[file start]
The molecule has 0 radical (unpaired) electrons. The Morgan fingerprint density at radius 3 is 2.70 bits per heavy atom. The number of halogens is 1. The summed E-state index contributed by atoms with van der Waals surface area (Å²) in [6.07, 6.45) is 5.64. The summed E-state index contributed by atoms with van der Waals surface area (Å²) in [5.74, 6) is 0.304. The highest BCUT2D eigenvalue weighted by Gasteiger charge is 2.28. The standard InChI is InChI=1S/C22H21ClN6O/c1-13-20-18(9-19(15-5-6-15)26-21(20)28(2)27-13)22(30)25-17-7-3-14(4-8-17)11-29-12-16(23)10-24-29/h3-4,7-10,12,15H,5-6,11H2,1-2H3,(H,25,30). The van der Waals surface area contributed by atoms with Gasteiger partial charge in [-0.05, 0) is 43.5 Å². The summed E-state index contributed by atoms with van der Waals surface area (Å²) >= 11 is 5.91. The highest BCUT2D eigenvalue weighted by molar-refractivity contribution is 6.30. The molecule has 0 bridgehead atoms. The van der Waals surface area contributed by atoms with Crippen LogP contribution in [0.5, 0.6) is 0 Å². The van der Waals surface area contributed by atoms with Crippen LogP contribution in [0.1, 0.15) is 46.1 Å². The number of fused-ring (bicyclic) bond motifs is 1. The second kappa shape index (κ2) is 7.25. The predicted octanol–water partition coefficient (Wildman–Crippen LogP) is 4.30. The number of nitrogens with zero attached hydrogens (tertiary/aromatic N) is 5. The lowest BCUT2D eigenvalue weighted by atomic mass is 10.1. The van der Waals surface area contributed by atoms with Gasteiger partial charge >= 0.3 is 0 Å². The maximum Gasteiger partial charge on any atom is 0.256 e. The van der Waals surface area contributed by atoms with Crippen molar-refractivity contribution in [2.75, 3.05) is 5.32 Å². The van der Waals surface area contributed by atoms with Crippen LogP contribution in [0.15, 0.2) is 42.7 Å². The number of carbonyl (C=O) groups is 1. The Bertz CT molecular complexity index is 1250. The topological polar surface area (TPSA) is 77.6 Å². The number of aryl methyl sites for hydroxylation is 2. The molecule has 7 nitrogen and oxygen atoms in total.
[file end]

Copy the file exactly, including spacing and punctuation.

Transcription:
The molecule has 0 radical (unpaired) electrons. The Morgan fingerprint density at radius 3 is 2.70 bits per heavy atom. The number of halogens is 1. The summed E-state index contributed by atoms with van der Waals surface area (Å²) in [6.07, 6.45) is 5.64. The summed E-state index contributed by atoms with van der Waals surface area (Å²) in [5.74, 6) is 0.304. The highest BCUT2D eigenvalue weighted by Gasteiger charge is 2.28. The standard InChI is InChI=1S/C22H21ClN6O/c1-13-20-18(9-19(15-5-6-15)26-21(20)28(2)27-13)22(30)25-17-7-3-14(4-8-17)11-29-12-16(23)10-24-29/h3-4,7-10,12,15H,5-6,11H2,1-2H3,(H,25,30). The van der Waals surface area contributed by atoms with Gasteiger partial charge in [-0.05, 0) is 43.5 Å². The summed E-state index contributed by atoms with van der Waals surface area (Å²) >= 11 is 5.91. The highest BCUT2D eigenvalue weighted by molar-refractivity contribution is 6.30. The molecule has 0 bridgehead atoms. The van der Waals surface area contributed by atoms with Crippen LogP contribution in [0.5, 0.6) is 0 Å². The van der Waals surface area contributed by atoms with Crippen LogP contribution in [0.1, 0.15) is 46.1 Å². The number of fused-ring (bicyclic) bond motifs is 1. The second kappa shape index (κ2) is 7.25. The predicted octanol–water partition coefficient (Wildman–Crippen LogP) is 4.30. The number of nitrogens with zero attached hydrogens (tertiary/aromatic N) is 5. The lowest BCUT2D eigenvalue weighted by atomic mass is 10.1. The van der Waals surface area contributed by atoms with Gasteiger partial charge >= 0.3 is 0 Å². The maximum Gasteiger partial charge on any atom is 0.256 e. The van der Waals surface area contributed by atoms with Crippen molar-refractivity contribution in [2.75, 3.05) is 5.32 Å². The van der Waals surface area contributed by atoms with Crippen LogP contribution in [0.15, 0.2) is 42.7 Å². The number of carbonyl (C=O) groups is 1. The Bertz CT molecular complexity index is 1250. The topological polar surface area (TPSA) is 77.6 Å². The number of aryl methyl sites for hydroxylation is 2. The molecule has 7 nitrogen and oxygen atoms in total.